Exodus 10:1-2 (NLT)

In Egypt, Moses was following God’s instructions as He paved the way for the miraculous.

The harder the hearts of the people, the greater the miracle. For us, right now, our best course of action is united prayer. If we want to see the miracle in the hardened hearts of our nations, we need to give God room to do it. A united Church in and of itself would be a miracle. Imagine what a praying, united Church could do.

Daily Bible reading: Exodus 9-10, Matthew 18:1-20

Another night with the frogs

Your country is plagued with frogs. Frogs everywhere. Frogs in your house, your bed, your fridge. You can’t go anywhere without being harassed by the croaking beasts.

Someone comes up to you and says, “Name the day and time and I’ll rid you of these pests.” You think about it a moment.



I had a frog jump into my bed once. There was no way I was going anywhere near my bed again until that frog was back outside where it belonged. I can’t even sleep if I know there’s a frog outside my window (and there are—often).

But tomorrow is what Pharaoh said to Moses when Moses told him in Exodus 8:9 that he could be rid of the frogs. Pharaoh apparently wanted one more night with the frogs.

This passage reminds me of a message I heard recently. If you’re able to, listen to the message Christine Caine delivered at Elevation’s Code Orange this fall. In the word that she brought to the revival meetings, Christine Caine spoke about an old Nike ad campaign that used the slogan yesterday you said tomorrow.

How often have you told yourself that you’ll start or stop something tomorrow? I’ll start working out tomorrow. Tomorrow I’ll eat better. I’ll do better tomorrow. Tomorrow. Tomorrow.

Why tomorrow? Why suffer through one more night with the frogs when your salvation can come today? Today is tomorrow. If you have the opportunity to bring about change right now, don’t wait. If you wait until tomorrow, you’ll say tomorrow again. And again.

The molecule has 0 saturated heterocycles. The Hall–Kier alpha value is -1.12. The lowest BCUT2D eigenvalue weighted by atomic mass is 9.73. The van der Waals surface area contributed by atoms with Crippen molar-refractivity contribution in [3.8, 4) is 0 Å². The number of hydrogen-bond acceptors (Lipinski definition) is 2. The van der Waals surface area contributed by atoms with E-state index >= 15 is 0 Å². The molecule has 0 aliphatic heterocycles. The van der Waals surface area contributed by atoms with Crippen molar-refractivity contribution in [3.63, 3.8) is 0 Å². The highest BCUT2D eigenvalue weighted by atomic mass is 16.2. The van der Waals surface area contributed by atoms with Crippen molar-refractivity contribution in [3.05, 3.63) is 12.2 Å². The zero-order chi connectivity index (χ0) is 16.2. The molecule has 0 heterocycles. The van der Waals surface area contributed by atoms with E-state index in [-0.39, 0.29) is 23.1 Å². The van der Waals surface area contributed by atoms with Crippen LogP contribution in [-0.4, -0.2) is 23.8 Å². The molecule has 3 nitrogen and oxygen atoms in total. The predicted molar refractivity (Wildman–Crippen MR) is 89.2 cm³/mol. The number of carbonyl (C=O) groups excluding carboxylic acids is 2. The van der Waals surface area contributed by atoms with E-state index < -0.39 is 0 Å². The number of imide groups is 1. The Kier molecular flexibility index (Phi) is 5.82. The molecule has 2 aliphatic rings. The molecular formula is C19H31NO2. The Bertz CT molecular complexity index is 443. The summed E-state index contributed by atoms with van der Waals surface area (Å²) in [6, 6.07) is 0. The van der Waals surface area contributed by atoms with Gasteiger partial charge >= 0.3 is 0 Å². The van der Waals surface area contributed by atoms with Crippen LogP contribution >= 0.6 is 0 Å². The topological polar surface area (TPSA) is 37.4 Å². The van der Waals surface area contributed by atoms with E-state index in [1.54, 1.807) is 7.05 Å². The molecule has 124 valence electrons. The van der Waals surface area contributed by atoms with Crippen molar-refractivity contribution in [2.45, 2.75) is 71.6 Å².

Do you want your miracle now or do you want one more night with the frogs?

Daily Bible reading: Exodus 7-8, Matthew 17


As a worship leader, I’m always partial toward scripture that references music. But even if I weren’t a musician, one can’t help but see a correlation between praise and victory.

When they began to sing and praise, the Lord set an ambush against the men of Ammon, Moab, and the Mount Seir, who had come against Judah, so that they were routed.

2 Chronicles 20:22 (ESV)

Remember, too, in Joshua (6:20), that it was a shout of praise that took the city of Jericho down.

When God’s people praise, great things happen. When we recognise God for who and what He is and let the world know, He stands up for us. He fights for us.

For the battle is not yours but God’s.

2 Chronicles 20:15b (ESV)

Instead of putting on our battle gear, maybe we, as the chosen children of God, should just stand up and praise God for what He has done and what we know He can do.

The Lord will fight for you, and you shall hold your peace.

Exodus 14:14 (NKJV)

Daily Bible reading: 2 Chronicles 20-22; John 16:1-15


I’m the kind of person who was raised to go to church every Sunday. That was the rule in our house growing up. “As long as you live under my roof, we go to church every Sunday!” I still live by that rule.

There have been many times that I’ve shown up in church out of a feeling of obligation. Not that it’s a bad thing – I don’t think that church attendance can really be a detriment. There are also times when I’ve shown up at church expecting to see a move of God. Which times to you suppose one would be more affected by the presence of God?

Then the cloud covered the Meeting Tent, and the glory of the Lord filled the Holy Tent.

Exodus 40:34 (NCV)

We often like to think that God will show up no matter what, that He will come and fill the room with the cloud of His glory. But, if you read back in Exodus, the visible presence of God only showed up after Israel had prepared for it. The entire chapter preceding this verse talks about the preparation. God showed up when Israel was ready.

Are you ready?

Daily Bible reading: Exodus 39-40, Matthew 24:1-22